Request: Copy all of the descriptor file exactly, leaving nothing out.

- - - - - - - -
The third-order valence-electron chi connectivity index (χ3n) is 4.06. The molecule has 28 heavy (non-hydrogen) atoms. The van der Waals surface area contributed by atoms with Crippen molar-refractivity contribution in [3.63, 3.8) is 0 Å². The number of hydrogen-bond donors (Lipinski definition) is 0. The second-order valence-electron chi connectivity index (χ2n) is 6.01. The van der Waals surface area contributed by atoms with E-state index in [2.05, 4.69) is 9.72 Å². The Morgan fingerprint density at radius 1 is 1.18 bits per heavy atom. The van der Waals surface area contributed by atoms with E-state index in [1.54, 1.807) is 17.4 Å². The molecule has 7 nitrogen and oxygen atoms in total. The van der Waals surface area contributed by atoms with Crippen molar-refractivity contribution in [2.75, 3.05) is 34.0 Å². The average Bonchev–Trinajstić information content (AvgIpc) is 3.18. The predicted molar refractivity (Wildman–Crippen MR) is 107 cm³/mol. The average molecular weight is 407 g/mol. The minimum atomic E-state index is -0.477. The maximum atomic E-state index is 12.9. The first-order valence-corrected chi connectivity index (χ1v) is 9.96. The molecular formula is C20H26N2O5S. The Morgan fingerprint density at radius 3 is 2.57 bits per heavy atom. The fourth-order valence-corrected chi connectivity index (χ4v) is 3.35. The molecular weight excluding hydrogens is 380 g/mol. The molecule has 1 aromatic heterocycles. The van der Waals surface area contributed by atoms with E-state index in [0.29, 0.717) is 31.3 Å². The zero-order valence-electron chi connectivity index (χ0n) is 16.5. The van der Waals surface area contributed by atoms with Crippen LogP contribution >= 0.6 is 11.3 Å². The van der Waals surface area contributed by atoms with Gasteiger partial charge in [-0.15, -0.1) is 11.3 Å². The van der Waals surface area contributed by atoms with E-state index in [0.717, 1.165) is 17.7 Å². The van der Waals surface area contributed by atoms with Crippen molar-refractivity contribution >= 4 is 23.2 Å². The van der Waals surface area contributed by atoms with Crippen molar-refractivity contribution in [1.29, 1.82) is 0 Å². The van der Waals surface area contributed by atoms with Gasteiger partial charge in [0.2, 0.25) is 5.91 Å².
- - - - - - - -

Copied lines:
The third-order valence-electron chi connectivity index (χ3n) is 4.06. The molecule has 28 heavy (non-hydrogen) atoms. The van der Waals surface area contributed by atoms with Crippen molar-refractivity contribution in [3.63, 3.8) is 0 Å². The number of hydrogen-bond donors (Lipinski definition) is 0. The second-order valence-electron chi connectivity index (χ2n) is 6.01. The van der Waals surface area contributed by atoms with E-state index in [2.05, 4.69) is 9.72 Å². The Morgan fingerprint density at radius 1 is 1.18 bits per heavy atom. The van der Waals surface area contributed by atoms with E-state index in [1.54, 1.807) is 17.4 Å². The molecule has 7 nitrogen and oxygen atoms in total. The van der Waals surface area contributed by atoms with Crippen molar-refractivity contribution in [2.75, 3.05) is 34.0 Å². The average Bonchev–Trinajstić information content (AvgIpc) is 3.18. The predicted molar refractivity (Wildman–Crippen MR) is 107 cm³/mol. The average molecular weight is 407 g/mol. The minimum atomic E-state index is -0.477. The maximum atomic E-state index is 12.9. The first-order valence-corrected chi connectivity index (χ1v) is 9.96. The molecular formula is C20H26N2O5S. The Morgan fingerprint density at radius 3 is 2.57 bits per heavy atom. The fourth-order valence-corrected chi connectivity index (χ4v) is 3.35. The molecular weight excluding hydrogens is 380 g/mol. The molecule has 1 aromatic heterocycles. The van der Waals surface area contributed by atoms with E-state index in [0.29, 0.717) is 31.3 Å². The zero-order valence-electron chi connectivity index (χ0n) is 16.5. The van der Waals surface area contributed by atoms with Crippen LogP contribution >= 0.6 is 11.3 Å². The van der Waals surface area contributed by atoms with Gasteiger partial charge in [-0.15, -0.1) is 11.3 Å². The van der Waals surface area contributed by atoms with E-state index in [0.717, 1.165) is 17.7 Å². The van der Waals surface area contributed by atoms with Crippen molar-refractivity contribution >= 4 is 23.2 Å². The van der Waals surface area contributed by atoms with Crippen molar-refractivity contribution in [1.29, 1.82) is 0 Å². The van der Waals surface area contributed by atoms with Gasteiger partial charge in [0.2, 0.25) is 5.91 Å².